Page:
All students who attend Ebenezer School receive a meal each school day. Our meal program is made possible through a partnership with Feed My Starving Children (FMSC). This incredible organization provides food free of charge to our school, and donations to our ministry cover the cost of transportation and administering the program onsite.

Why We Need a Feeding Program

The people who live in Belle Vie are extremely poor, and it is difficult for them to get enough food to stay well nourished. They tend to eat once per day, and sometimes not even that often. The food that they do eat often lacks essential vitamins and minerals, and it is difficult for everyone to get enough protein.

FMSC offers shelf-stable, nutritionally-complete meals that our school staff can easily prepare and serve to our students each and every school day. These meals have just the right blend of rice, vitamins, dried vegetables and soy protein, and we have to say they are quite tasty!

We cannot overstate the impact this program has had on our school and our village. Before we began the feeding program, most of our students came to school with empty stomachs. Today, every student is guaranteed a meal each time they come to school. As a result, the percentage of students who pass their end-of-term tests each year has grown from 63% to 95%.

This amazing increase proves what we knew to be true: Our students want to learn and are very capable of it, but they can’t do it without proper nutrition. After serving the meal at 9:00am, our teachers report more attentive students and a much improved school atmosphere.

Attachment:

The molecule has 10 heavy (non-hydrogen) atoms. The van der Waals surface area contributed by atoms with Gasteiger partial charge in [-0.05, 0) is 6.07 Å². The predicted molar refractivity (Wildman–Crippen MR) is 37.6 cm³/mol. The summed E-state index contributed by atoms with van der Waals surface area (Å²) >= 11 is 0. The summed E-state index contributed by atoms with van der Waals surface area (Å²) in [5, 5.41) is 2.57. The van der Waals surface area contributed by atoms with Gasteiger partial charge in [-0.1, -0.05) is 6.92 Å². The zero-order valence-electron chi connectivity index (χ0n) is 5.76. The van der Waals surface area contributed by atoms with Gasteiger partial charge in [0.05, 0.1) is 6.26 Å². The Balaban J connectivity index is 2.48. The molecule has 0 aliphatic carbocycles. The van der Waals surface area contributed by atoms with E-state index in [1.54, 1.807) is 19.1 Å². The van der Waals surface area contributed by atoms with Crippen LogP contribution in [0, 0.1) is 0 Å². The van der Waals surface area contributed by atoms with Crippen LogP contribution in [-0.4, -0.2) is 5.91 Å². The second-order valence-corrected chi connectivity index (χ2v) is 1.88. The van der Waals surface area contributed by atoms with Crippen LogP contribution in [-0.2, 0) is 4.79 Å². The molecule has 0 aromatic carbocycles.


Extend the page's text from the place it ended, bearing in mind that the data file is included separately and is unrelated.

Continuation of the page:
Your donations also allow us to employ local villagers to prepare the food for our students and to transport the food to and from the ferry dock and FMSC’s Port-au-Prince distribution center. Our feeding program is creating jobs and supporting the local economy, both of which are important to the people in our village and beyond. It also eases the burden on parents who may struggle to feed their children.

Feeding Program Success Stories

Wedentz

We first met Wedentz in 2011, when he was just 4 years old. You can see from his reddish hair color that he is malnourished. After several years of daily meals from FMSC, his health has improved, and his hair has turned a dark natural color. Today, he is 12 years old and is at the top of his class in school. He is also a very happy child. We know that the nutrition he is receiving from our FMSC program is responsible for much of his success.

Blender

When we first met Blender in 2012, he was malnourished. But today, he is a healthy young man who is excelling in school. In fact, he graduated from our school as one of the top students. He also helps mind his three younger siblings, who also receive meals from our school.

As Blender’s parents saw their children’s health improve, they began to understand that good nutrition really matters. Watching their children succeed has created a sense of accomplishment, and they have taken steps to improve their children’s clothing and hygiene as a result.

Sokrat

We met Sokrat when he was just 3 years old. You can see by the color of his hair that he was suffering from malnutrition. But now he has been taking part in the daily FMSC meals for two years, and his overall health has improved significantly. His hair has returned to its dark natural color. Today, his mother better understands the importance of good nutrition and is trying to feed her family a better variety of food when she can. Sokrat’s three siblings also attend our school and benefit from our feeding program.

Hurricane Matthew Relief

The meals from FMSC were literally lifesavers for our village after Hurricane Matthew, which devastated homes, crops and livestock on our island and created a severe food shortage. After the storm, we contacted FMSC and received permission to redirect school meals to help those in need.

We can store several months’ worth of FMSC meals in a secure, well-built room at our school, which was one of the few buildings in our area that was not damaged by the storm. As a result, we were able to feed and house many of our villagers for several days until supply routes reopened and our missionaries could purchase and distribute food and supplies to rebuild the village.